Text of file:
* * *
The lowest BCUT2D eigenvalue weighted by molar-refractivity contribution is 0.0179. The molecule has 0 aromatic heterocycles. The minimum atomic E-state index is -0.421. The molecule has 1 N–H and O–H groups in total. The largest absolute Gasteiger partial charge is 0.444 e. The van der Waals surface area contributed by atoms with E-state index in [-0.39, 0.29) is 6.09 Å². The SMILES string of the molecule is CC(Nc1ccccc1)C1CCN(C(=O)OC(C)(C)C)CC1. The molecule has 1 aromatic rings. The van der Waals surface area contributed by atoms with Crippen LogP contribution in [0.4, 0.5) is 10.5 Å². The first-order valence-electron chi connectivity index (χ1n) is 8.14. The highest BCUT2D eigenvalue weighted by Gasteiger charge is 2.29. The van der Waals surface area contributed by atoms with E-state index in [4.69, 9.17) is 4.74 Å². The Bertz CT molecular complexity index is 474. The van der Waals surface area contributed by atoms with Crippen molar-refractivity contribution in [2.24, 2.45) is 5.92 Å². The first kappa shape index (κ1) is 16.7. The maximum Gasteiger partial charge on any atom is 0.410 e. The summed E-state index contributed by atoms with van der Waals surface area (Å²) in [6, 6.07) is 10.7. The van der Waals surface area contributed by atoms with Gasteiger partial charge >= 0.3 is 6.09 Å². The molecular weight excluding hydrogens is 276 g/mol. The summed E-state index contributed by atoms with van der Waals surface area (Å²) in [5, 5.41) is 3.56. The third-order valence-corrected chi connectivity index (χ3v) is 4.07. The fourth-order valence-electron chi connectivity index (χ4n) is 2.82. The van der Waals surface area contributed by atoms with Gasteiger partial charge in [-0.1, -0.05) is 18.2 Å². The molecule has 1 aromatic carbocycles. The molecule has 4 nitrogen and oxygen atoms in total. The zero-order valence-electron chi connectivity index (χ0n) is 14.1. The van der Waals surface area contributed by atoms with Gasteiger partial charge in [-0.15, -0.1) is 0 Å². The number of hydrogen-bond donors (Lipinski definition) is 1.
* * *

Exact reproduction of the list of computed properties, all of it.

The lowest BCUT2D eigenvalue weighted by molar-refractivity contribution is 0.0179. The molecule has 0 aromatic heterocycles. The minimum atomic E-state index is -0.421. The molecule has 1 N–H and O–H groups in total. The largest absolute Gasteiger partial charge is 0.444 e. The van der Waals surface area contributed by atoms with E-state index in [-0.39, 0.29) is 6.09 Å². The SMILES string of the molecule is CC(Nc1ccccc1)C1CCN(C(=O)OC(C)(C)C)CC1. The molecule has 1 aromatic rings. The van der Waals surface area contributed by atoms with Crippen LogP contribution in [0.4, 0.5) is 10.5 Å². The first-order valence-electron chi connectivity index (χ1n) is 8.14. The highest BCUT2D eigenvalue weighted by Gasteiger charge is 2.29. The van der Waals surface area contributed by atoms with E-state index in [4.69, 9.17) is 4.74 Å². The Bertz CT molecular complexity index is 474. The van der Waals surface area contributed by atoms with Crippen molar-refractivity contribution in [2.24, 2.45) is 5.92 Å². The first kappa shape index (κ1) is 16.7. The maximum Gasteiger partial charge on any atom is 0.410 e. The summed E-state index contributed by atoms with van der Waals surface area (Å²) in [6, 6.07) is 10.7. The van der Waals surface area contributed by atoms with Gasteiger partial charge >= 0.3 is 6.09 Å². The molecular weight excluding hydrogens is 276 g/mol. The summed E-state index contributed by atoms with van der Waals surface area (Å²) in [5, 5.41) is 3.56. The third-order valence-corrected chi connectivity index (χ3v) is 4.07. The fourth-order valence-electron chi connectivity index (χ4n) is 2.82. The van der Waals surface area contributed by atoms with Gasteiger partial charge in [-0.1, -0.05) is 18.2 Å². The molecule has 1 aromatic carbocycles. The molecule has 4 nitrogen and oxygen atoms in total. The zero-order valence-electron chi connectivity index (χ0n) is 14.1. The van der Waals surface area contributed by atoms with Gasteiger partial charge in [-0.15, -0.1) is 0 Å². The number of hydrogen-bond donors (Lipinski definition) is 1.